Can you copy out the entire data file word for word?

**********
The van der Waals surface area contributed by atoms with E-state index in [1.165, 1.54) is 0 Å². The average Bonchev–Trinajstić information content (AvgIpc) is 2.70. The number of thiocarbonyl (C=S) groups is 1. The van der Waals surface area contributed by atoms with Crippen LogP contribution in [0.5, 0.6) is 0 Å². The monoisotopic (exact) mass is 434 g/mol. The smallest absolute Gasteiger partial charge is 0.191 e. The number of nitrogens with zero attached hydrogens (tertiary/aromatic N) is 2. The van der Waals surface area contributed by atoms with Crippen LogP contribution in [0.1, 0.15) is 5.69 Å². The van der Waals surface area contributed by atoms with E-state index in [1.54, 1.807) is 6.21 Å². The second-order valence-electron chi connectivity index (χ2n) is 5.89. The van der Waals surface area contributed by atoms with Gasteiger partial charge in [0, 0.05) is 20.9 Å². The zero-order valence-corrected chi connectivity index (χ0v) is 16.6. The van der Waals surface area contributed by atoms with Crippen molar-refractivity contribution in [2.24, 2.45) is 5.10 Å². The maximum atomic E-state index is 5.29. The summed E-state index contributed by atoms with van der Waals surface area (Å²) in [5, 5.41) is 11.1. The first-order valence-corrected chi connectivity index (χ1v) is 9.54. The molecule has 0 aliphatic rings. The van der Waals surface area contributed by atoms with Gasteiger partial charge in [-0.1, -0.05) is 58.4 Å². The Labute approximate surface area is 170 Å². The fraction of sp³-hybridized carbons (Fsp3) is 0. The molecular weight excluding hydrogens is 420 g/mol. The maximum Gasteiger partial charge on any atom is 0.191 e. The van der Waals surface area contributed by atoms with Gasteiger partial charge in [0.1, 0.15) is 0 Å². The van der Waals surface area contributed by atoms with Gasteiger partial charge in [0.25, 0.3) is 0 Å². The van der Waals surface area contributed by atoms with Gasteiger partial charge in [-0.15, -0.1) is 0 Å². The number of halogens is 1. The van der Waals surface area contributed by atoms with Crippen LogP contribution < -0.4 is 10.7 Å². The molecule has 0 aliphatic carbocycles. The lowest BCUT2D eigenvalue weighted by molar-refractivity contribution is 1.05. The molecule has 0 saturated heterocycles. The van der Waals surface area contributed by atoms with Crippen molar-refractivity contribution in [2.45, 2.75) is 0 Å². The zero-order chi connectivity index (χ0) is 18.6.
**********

The van der Waals surface area contributed by atoms with E-state index in [1.165, 1.54) is 0 Å². The average Bonchev–Trinajstić information content (AvgIpc) is 2.70. The number of thiocarbonyl (C=S) groups is 1. The van der Waals surface area contributed by atoms with Crippen LogP contribution in [0.5, 0.6) is 0 Å². The monoisotopic (exact) mass is 434 g/mol. The smallest absolute Gasteiger partial charge is 0.191 e. The number of nitrogens with zero attached hydrogens (tertiary/aromatic N) is 2. The van der Waals surface area contributed by atoms with Crippen LogP contribution in [0.1, 0.15) is 5.69 Å². The van der Waals surface area contributed by atoms with E-state index in [1.54, 1.807) is 6.21 Å². The second-order valence-electron chi connectivity index (χ2n) is 5.89. The van der Waals surface area contributed by atoms with Gasteiger partial charge in [0, 0.05) is 20.9 Å². The zero-order valence-corrected chi connectivity index (χ0v) is 16.6. The van der Waals surface area contributed by atoms with Crippen molar-refractivity contribution in [2.24, 2.45) is 5.10 Å². The maximum atomic E-state index is 5.29. The summed E-state index contributed by atoms with van der Waals surface area (Å²) in [5, 5.41) is 11.1. The first-order valence-corrected chi connectivity index (χ1v) is 9.54. The molecule has 0 aliphatic rings. The van der Waals surface area contributed by atoms with Gasteiger partial charge in [-0.1, -0.05) is 58.4 Å². The Labute approximate surface area is 170 Å². The fraction of sp³-hybridized carbons (Fsp3) is 0. The molecular weight excluding hydrogens is 420 g/mol. The maximum Gasteiger partial charge on any atom is 0.191 e. The van der Waals surface area contributed by atoms with Gasteiger partial charge in [0.1, 0.15) is 0 Å². The van der Waals surface area contributed by atoms with Gasteiger partial charge in [0.25, 0.3) is 0 Å². The van der Waals surface area contributed by atoms with Gasteiger partial charge in [-0.15, -0.1) is 0 Å². The number of halogens is 1. The van der Waals surface area contributed by atoms with Crippen LogP contribution < -0.4 is 10.7 Å². The molecule has 0 aliphatic carbocycles. The lowest BCUT2D eigenvalue weighted by molar-refractivity contribution is 1.05. The molecule has 0 saturated heterocycles. The van der Waals surface area contributed by atoms with Crippen molar-refractivity contribution in [2.45, 2.75) is 0 Å². The zero-order chi connectivity index (χ0) is 18.6.